Aug 20 2013

Who is winning the information war: security services or the new disruptive journalists?

Greenwald and Miranda

Greenwald and Miranda

Like a lot of people I objected to the treatment of David Miranda at the hands of the UK security officials and I was worried by the pressure put on The Guardian, as related by editor Alan Rusbridger. But I am not so sure about the Orwellian conspiracy/victim framing of the narrative by some on the open Internet side of things.

I don’t disagree with this excellent piece by Nick Cohen, for example, that concludes:

The Miranda affair is proof, if further proof is needed, that we are now stuck in the post-Leveson world where not only journalists but their partners can be detained and questioned for hours on end. Where police officers feel no need to explain themselves to the public, in whose name they work, and whose taxes pay their salaries.

But I think that might underestimate the power the journalists now have. Likewise, I think Simon Jenkins may be over-egging it to suggest the UK is now as bad as Putin’s Russia. Is it possible to see the Miranda incident as a sign of success for the new disruptive journalism? 

The narrative of increasing totalitarian persecution has a few flaws. Firstly, I think it was entirely reasonable for security forces to question someone linked to security breaches. I just think that doing it under terror laws was wrong, especially as Miranda is part of a journalism team.

I am still a little unsure of the Greenwald/Guardian narrative. I am puzzled by why the team chose to fly Miranda through London at all. I am also unclear as to why the Guardian let security officials smash up their hard-drives without making them go down a legal path.* [Someone with more profound doubts about the Guardian and Greenwald is former Tory MP Louise Mensch - good piece by her here]

But those are details. Overall, it’s clear that US and UK officials, long-tortured by WikiLeaks and Julian Assange, are now losing patience with whistle-blowers and their ‘accomplices’ in the news media. Whatever the absolute truth of the NSA/PRISM revelations it is clear that the security service are pushing the boundaries on what they can do with new technologies to increase their information and surveillance. They are also seeking to reduce scrutiny by journalists, as they told Rusbridger:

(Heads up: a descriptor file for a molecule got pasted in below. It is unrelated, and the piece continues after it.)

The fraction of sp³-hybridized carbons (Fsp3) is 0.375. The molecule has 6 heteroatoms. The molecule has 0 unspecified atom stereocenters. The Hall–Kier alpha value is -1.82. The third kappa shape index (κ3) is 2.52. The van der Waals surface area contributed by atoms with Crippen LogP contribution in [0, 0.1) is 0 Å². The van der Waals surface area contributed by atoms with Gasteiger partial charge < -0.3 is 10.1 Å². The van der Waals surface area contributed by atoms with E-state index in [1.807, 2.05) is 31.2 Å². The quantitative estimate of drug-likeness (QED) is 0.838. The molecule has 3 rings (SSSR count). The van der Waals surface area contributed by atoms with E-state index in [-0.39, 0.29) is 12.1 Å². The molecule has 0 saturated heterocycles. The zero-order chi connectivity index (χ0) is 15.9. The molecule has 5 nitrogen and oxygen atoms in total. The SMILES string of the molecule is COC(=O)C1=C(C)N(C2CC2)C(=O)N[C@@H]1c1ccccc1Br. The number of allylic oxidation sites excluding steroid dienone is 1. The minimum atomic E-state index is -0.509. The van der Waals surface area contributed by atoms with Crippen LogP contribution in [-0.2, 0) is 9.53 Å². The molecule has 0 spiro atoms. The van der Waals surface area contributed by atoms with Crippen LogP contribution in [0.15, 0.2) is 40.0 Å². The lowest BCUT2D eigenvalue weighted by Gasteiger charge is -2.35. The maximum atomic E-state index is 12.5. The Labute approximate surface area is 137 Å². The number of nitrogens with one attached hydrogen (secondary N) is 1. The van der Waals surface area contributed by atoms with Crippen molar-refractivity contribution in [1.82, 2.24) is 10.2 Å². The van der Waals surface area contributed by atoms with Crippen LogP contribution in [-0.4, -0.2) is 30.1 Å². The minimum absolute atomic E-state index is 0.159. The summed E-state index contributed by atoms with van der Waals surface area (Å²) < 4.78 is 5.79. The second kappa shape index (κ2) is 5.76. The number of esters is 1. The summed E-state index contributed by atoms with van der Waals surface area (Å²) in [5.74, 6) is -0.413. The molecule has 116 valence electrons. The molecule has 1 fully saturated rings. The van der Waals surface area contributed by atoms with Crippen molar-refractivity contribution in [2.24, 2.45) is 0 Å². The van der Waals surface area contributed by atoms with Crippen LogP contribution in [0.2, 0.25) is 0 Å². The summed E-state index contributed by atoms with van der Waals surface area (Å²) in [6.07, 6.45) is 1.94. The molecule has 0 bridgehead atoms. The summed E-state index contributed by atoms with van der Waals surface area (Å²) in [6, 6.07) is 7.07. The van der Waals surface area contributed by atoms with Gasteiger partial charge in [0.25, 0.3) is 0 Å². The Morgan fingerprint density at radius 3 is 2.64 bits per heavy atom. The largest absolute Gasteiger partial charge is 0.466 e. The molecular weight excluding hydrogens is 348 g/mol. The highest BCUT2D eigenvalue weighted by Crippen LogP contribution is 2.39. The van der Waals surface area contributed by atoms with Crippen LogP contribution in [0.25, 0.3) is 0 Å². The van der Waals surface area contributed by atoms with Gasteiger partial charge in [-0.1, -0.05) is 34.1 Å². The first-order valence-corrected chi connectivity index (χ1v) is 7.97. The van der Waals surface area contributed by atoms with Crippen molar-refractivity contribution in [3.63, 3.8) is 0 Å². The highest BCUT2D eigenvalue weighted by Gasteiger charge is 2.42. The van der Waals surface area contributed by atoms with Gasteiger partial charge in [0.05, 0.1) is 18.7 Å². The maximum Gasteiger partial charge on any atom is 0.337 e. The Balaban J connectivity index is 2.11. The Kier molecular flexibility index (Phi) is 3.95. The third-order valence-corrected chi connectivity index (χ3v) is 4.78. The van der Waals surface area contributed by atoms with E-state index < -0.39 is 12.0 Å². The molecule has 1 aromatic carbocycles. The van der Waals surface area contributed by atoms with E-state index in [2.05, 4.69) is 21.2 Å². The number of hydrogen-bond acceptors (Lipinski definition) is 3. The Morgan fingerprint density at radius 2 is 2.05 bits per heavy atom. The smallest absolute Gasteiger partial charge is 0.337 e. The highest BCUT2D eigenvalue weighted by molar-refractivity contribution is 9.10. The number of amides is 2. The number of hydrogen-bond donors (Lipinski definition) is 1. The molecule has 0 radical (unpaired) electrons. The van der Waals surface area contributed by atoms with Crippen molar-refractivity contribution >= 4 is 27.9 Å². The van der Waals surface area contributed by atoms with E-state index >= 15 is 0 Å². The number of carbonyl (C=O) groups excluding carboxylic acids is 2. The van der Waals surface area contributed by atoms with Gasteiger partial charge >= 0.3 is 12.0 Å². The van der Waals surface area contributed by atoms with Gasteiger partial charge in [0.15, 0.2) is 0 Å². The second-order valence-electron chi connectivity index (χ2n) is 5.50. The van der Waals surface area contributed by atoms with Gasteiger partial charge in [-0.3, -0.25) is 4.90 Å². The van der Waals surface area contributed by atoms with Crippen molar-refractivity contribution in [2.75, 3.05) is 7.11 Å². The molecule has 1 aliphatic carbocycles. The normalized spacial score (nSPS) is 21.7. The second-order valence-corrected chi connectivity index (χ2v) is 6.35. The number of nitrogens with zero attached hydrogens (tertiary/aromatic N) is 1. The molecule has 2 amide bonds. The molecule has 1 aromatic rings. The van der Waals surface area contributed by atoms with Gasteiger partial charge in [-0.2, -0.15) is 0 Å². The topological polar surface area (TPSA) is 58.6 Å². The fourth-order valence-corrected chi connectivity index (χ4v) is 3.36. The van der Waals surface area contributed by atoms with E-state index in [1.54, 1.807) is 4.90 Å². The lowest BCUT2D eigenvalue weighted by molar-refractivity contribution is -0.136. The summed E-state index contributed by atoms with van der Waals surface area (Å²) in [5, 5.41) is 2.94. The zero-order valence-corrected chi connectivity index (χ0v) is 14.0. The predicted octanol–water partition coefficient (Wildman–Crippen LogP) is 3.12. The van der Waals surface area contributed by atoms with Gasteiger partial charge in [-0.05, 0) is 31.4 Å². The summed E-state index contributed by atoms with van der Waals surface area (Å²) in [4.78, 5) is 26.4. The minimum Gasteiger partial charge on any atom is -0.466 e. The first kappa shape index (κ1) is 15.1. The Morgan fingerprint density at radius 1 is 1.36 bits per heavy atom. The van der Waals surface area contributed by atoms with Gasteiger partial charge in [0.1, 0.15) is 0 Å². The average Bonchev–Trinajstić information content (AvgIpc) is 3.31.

“You’ve had your debate. There’s no need to write any more.”

That in itself may be worrying but it’s hardly surprising. That is what they are there for. We would all be very cross if there was an act of terror missed because of inadequate data collection by spooks or if a press leak endangered our safety. But it’s also journalism’s job to hold these people to account and let the public know the scope of what they are up to. That’s what worries me about the Miranda incident.

But before we all sink into a slough of digital dystopian despair it might be worth considering this: is this a sign of the strength, not weakness, of revelatory journalism in the digital age?

My book on WikiLeaks and news in the networked era didn’t judge it’s overall impact on politics. It’s clear that the major revelations on Iraq, Afghanistan and the diplomatic cables had local effects and a more general influence on public opinion, but they didn’t change the world. That’s probably a good thing. I don’t want Julian Assange to have more power than elected governments. But I do argue in that book that these new forms of ‘outsider journalism’ when combined with the best of mainstream news media and when they exploit the power of new digital networks, create a communications power that is a serious challenge to authority. It must be, that’s why they reacted like they did at Heathrow this week.